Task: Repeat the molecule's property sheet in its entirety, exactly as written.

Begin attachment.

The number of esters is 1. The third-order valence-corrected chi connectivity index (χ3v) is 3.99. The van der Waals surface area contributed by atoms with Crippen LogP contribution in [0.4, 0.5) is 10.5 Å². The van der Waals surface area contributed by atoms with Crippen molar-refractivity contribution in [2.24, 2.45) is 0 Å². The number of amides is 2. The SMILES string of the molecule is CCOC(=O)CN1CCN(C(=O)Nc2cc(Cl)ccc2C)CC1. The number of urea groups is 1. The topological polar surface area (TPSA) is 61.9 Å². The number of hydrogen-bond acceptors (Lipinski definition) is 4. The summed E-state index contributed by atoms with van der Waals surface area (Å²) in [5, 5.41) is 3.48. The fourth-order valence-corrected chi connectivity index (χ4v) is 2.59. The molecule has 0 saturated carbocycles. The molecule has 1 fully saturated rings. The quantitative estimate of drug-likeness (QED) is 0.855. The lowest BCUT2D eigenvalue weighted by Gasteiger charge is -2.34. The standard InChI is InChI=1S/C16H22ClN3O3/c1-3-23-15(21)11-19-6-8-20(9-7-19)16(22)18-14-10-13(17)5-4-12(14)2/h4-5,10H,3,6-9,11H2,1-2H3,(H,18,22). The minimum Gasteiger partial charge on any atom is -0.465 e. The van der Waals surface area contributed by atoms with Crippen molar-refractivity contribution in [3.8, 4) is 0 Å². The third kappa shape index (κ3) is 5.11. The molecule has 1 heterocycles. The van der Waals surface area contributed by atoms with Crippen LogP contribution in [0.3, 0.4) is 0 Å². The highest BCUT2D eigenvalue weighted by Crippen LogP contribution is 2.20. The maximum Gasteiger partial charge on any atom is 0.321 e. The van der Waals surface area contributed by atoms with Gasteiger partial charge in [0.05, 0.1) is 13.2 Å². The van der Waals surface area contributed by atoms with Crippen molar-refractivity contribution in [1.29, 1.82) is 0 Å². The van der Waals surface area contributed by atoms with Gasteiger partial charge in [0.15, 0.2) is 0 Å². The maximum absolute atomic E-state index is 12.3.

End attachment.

The number of esters is 1. The third-order valence-corrected chi connectivity index (χ3v) is 3.99. The van der Waals surface area contributed by atoms with Crippen LogP contribution in [0.4, 0.5) is 10.5 Å². The van der Waals surface area contributed by atoms with Crippen molar-refractivity contribution in [2.24, 2.45) is 0 Å². The number of amides is 2. The SMILES string of the molecule is CCOC(=O)CN1CCN(C(=O)Nc2cc(Cl)ccc2C)CC1. The number of urea groups is 1. The topological polar surface area (TPSA) is 61.9 Å². The number of hydrogen-bond acceptors (Lipinski definition) is 4. The summed E-state index contributed by atoms with van der Waals surface area (Å²) in [5, 5.41) is 3.48. The fourth-order valence-corrected chi connectivity index (χ4v) is 2.59. The molecule has 0 saturated carbocycles. The molecule has 1 fully saturated rings. The quantitative estimate of drug-likeness (QED) is 0.855. The lowest BCUT2D eigenvalue weighted by Gasteiger charge is -2.34. The standard InChI is InChI=1S/C16H22ClN3O3/c1-3-23-15(21)11-19-6-8-20(9-7-19)16(22)18-14-10-13(17)5-4-12(14)2/h4-5,10H,3,6-9,11H2,1-2H3,(H,18,22). The minimum Gasteiger partial charge on any atom is -0.465 e. The van der Waals surface area contributed by atoms with Crippen molar-refractivity contribution in [3.8, 4) is 0 Å². The third kappa shape index (κ3) is 5.11. The molecule has 1 heterocycles. The van der Waals surface area contributed by atoms with Crippen LogP contribution in [0.3, 0.4) is 0 Å². The highest BCUT2D eigenvalue weighted by Crippen LogP contribution is 2.20. The maximum Gasteiger partial charge on any atom is 0.321 e. The van der Waals surface area contributed by atoms with Gasteiger partial charge in [0.05, 0.1) is 13.2 Å². The van der Waals surface area contributed by atoms with Crippen molar-refractivity contribution in [1.29, 1.82) is 0 Å². The van der Waals surface area contributed by atoms with Gasteiger partial charge in [0.15, 0.2) is 0 Å². The maximum absolute atomic E-state index is 12.3.